BRADENTON, Fla. -- In an era when young baseball players the world over grow up wanting to play for the New York Yankees, Jose Tabata was a Yankee who kept the Pirates close to his heart.
One of the Pirates, anyway.
Ask him how he feels about attending his first major league camp, and this supremely talented 20-year-old Venezuelan abandons his halting English, smiles and pulls down his jersey collar to reveal a tattoo on his left chest bearing an image of Roberto Clemente.
A Spanish inscription above it reads, "For my father," as translated. His father was a Clemente fan, and it was passed along. And last year, his wife Mayita, a Puerto Rican as was Clemente, met Vera Clemente, Roberto's wife, as part of her job.
"Do you believe that?" Tabata said, smiling.
The most surprising was still to come: In July, the Yankees traded Tabata, who had entered 2008 as their No. 3 prospect according to Baseball America, to the Pirates -- along with three others -- for outfielder Xavier Nady.
"Now, I'm a Pirate," Tabata said. "It feels good. It feels like family. My father used to tell me, 'You need to be like Roberto.' Now, I wear the uniform."
Not just yet, actually. He is ticketed for Class AA Altoona, mostly because the Pirates do not want two center fielders at Class AAA Indianapolis, where Andrew McCutchen should start out. But it surely will not be long until Tabata reaches Pittsburgh.
For all the focus on McCutchen and Pedro Alvarez, the Pirates' almost universally accepted top two prospects, those inside the organization -- and some outside it -- are of the view that Tabata ranks right there in potential.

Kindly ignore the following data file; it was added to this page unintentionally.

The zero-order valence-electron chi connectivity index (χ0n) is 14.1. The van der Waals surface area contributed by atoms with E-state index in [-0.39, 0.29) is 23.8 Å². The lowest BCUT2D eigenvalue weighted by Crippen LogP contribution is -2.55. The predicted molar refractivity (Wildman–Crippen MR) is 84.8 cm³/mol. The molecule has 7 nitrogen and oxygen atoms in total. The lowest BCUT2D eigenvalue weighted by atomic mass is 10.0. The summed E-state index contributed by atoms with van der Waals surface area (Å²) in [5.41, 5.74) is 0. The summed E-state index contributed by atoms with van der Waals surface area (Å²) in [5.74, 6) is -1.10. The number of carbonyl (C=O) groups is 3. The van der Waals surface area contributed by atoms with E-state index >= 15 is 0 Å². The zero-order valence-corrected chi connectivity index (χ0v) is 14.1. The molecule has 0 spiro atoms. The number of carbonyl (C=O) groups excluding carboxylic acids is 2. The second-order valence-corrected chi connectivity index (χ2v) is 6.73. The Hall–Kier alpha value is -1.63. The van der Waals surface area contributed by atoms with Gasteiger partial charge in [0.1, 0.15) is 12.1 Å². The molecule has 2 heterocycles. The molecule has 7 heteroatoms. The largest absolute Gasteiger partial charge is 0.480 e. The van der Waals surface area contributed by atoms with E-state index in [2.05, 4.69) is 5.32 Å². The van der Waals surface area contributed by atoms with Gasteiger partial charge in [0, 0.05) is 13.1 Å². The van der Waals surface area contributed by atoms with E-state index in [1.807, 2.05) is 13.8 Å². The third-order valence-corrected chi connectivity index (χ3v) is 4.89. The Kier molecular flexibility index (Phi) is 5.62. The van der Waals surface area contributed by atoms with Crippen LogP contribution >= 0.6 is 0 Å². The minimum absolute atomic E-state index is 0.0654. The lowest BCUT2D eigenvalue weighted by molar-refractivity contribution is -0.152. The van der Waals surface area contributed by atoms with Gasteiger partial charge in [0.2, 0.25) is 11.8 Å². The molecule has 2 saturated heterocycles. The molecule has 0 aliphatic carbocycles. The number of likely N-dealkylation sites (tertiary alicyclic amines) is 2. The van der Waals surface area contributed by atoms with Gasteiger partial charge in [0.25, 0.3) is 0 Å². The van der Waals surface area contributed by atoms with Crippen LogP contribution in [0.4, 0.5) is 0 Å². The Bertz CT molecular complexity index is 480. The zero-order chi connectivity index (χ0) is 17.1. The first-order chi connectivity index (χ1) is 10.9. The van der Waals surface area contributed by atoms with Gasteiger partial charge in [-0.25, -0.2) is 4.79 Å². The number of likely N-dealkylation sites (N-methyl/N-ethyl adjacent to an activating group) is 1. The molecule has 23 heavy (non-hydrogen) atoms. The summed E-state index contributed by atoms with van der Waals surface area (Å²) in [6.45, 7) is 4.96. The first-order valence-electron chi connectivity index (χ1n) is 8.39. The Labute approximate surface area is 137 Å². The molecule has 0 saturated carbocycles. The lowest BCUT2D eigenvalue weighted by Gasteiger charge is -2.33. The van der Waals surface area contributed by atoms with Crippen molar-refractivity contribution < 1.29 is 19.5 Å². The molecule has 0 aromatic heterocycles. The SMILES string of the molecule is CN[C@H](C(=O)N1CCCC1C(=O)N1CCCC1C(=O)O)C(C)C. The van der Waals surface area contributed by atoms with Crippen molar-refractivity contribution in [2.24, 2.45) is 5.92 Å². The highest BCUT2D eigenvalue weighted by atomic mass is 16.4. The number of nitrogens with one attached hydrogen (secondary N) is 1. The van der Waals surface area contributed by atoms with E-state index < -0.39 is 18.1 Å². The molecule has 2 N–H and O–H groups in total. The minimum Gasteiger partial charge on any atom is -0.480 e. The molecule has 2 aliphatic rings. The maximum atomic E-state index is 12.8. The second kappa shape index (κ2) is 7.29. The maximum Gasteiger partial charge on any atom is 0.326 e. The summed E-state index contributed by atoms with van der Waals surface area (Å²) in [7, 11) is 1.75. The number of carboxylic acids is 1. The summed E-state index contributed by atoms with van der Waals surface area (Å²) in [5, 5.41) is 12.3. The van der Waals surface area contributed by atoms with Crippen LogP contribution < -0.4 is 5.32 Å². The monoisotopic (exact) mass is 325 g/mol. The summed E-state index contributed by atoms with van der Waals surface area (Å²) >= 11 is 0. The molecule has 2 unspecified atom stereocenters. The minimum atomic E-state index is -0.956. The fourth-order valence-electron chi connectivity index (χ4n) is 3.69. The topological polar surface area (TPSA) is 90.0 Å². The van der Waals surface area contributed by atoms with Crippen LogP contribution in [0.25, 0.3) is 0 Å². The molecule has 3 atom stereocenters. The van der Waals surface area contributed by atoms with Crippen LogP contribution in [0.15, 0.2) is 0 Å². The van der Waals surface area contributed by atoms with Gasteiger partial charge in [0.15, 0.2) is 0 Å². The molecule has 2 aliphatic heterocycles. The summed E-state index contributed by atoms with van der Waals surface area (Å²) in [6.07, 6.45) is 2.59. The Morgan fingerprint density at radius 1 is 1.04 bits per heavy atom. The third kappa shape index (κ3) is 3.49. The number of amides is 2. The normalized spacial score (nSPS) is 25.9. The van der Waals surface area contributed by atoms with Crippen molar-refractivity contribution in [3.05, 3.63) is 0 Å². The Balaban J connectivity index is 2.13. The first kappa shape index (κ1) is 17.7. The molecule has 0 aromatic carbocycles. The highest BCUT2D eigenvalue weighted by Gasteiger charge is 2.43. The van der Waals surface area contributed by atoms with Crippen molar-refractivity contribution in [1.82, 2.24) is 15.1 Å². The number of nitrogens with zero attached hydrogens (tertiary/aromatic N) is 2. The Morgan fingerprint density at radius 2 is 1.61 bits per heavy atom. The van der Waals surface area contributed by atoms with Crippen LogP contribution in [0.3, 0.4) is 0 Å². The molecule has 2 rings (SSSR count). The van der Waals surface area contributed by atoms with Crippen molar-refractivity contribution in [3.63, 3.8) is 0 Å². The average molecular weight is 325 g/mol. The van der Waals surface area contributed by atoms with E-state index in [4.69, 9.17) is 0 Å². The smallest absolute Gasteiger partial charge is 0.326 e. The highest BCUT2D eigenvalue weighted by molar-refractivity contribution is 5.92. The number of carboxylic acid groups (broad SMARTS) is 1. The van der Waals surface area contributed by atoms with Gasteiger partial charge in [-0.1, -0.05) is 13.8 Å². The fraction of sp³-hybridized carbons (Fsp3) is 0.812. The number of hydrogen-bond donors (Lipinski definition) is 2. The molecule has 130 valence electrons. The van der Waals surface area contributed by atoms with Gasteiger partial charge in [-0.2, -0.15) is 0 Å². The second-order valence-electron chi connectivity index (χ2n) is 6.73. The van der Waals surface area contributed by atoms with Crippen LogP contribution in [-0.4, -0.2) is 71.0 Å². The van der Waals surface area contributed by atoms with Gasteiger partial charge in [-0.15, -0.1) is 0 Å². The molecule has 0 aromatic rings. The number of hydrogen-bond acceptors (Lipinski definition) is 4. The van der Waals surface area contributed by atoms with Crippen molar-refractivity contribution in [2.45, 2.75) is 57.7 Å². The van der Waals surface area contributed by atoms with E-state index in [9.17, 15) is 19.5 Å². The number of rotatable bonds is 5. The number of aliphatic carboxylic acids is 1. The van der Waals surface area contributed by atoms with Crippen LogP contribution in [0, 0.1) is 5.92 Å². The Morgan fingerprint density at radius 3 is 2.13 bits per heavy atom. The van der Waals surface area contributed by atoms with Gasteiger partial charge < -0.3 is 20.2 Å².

"Yes, Tabata belongs in the conversation with Alvarez and McCutchen," said Kyle Stark, the Pirates' director of player development. "All three are consistently rated among the 75-100 best prospects in the game, and that is even with Tabata's performance in 2008."
Well, there is that.
Tabata experienced the first significant step backward in his career in '08, batting .248 with 3 home runs in 79 games for Class AA Trenton, roughly 60 points below his career average.
Worse, he let it get to him. In an April 27 game, he was so furious about a strikeout that he slammed his bat to the dirt, stormed through the dugout and left the stadium. The Yankees suspended him. Then, a hamstring injury cost him all of July.
"It was hard for me," Tabata said. "With the Yankees, it felt like there was not so much opportunity. The change was good."
The "change" was the July 26 trade that ultimately saw him sent to Altoona, where he immediately re-established his elite status with a .348 average, 3 home runs and 13 RBIs in 22 games, all while playing a far better center field than should be expected of someone a thick 5 feet 11, 215 pounds.
By all accounts, the character issue never was revived, either.
"Jose was a quality person and teammate in Altoona," Stark said. "He was reliable -- as a person and as a competitor -- which is what we ask for from our players."
"Maybe I grew up a little," Tabata said.
This spring, Tabata's first in a major league camp, has been mixed.
He has drawn raves from team officials, notably manager John Russell, for the booming sound of his bat, powered by tree-trunk arms and a remarkable torque to the swing.
"Tabata does have some tools and abilities not many other players have," Stark said, "including very good bat speed, a feel for hitting, an advanced approach, good instincts, a quiet confidence and solid defensive abilities. It's an intriguing mix."
On the down side, Tabata has been limited to six Grapefruit League plate appearances -- no hits, three walks -- by a sore right shoulder that shut him down earlier this week. He was back in uniform yesterday but might not see more action until assigned to minor league camp.